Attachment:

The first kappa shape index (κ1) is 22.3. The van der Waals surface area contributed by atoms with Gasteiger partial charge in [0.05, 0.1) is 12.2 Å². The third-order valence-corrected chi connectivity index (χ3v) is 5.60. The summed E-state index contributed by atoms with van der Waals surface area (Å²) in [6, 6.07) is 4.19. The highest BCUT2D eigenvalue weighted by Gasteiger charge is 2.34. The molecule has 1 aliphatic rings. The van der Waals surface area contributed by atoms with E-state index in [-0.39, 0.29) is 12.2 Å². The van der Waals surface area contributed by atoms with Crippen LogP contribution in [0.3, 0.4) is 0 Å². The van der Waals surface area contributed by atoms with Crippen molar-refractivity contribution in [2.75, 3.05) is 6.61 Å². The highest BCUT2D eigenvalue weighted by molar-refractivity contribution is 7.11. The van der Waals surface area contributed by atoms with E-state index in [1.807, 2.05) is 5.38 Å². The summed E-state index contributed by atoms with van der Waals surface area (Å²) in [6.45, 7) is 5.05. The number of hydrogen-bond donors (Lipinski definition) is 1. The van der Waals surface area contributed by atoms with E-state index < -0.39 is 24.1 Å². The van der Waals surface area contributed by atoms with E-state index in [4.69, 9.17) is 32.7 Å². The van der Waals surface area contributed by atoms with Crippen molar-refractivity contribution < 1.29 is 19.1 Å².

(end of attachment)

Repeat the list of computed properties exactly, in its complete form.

The first kappa shape index (κ1) is 22.3. The van der Waals surface area contributed by atoms with Gasteiger partial charge in [0.05, 0.1) is 12.2 Å². The third-order valence-corrected chi connectivity index (χ3v) is 5.60. The summed E-state index contributed by atoms with van der Waals surface area (Å²) in [6, 6.07) is 4.19. The highest BCUT2D eigenvalue weighted by Gasteiger charge is 2.34. The molecule has 1 aliphatic rings. The van der Waals surface area contributed by atoms with E-state index in [-0.39, 0.29) is 12.2 Å². The van der Waals surface area contributed by atoms with Crippen LogP contribution in [0.3, 0.4) is 0 Å². The van der Waals surface area contributed by atoms with Crippen molar-refractivity contribution in [2.75, 3.05) is 6.61 Å². The highest BCUT2D eigenvalue weighted by molar-refractivity contribution is 7.11. The van der Waals surface area contributed by atoms with E-state index in [1.807, 2.05) is 5.38 Å². The summed E-state index contributed by atoms with van der Waals surface area (Å²) in [6.45, 7) is 5.05. The number of hydrogen-bond donors (Lipinski definition) is 1. The van der Waals surface area contributed by atoms with E-state index < -0.39 is 24.1 Å². The van der Waals surface area contributed by atoms with E-state index in [4.69, 9.17) is 32.7 Å². The van der Waals surface area contributed by atoms with Crippen molar-refractivity contribution < 1.29 is 19.1 Å².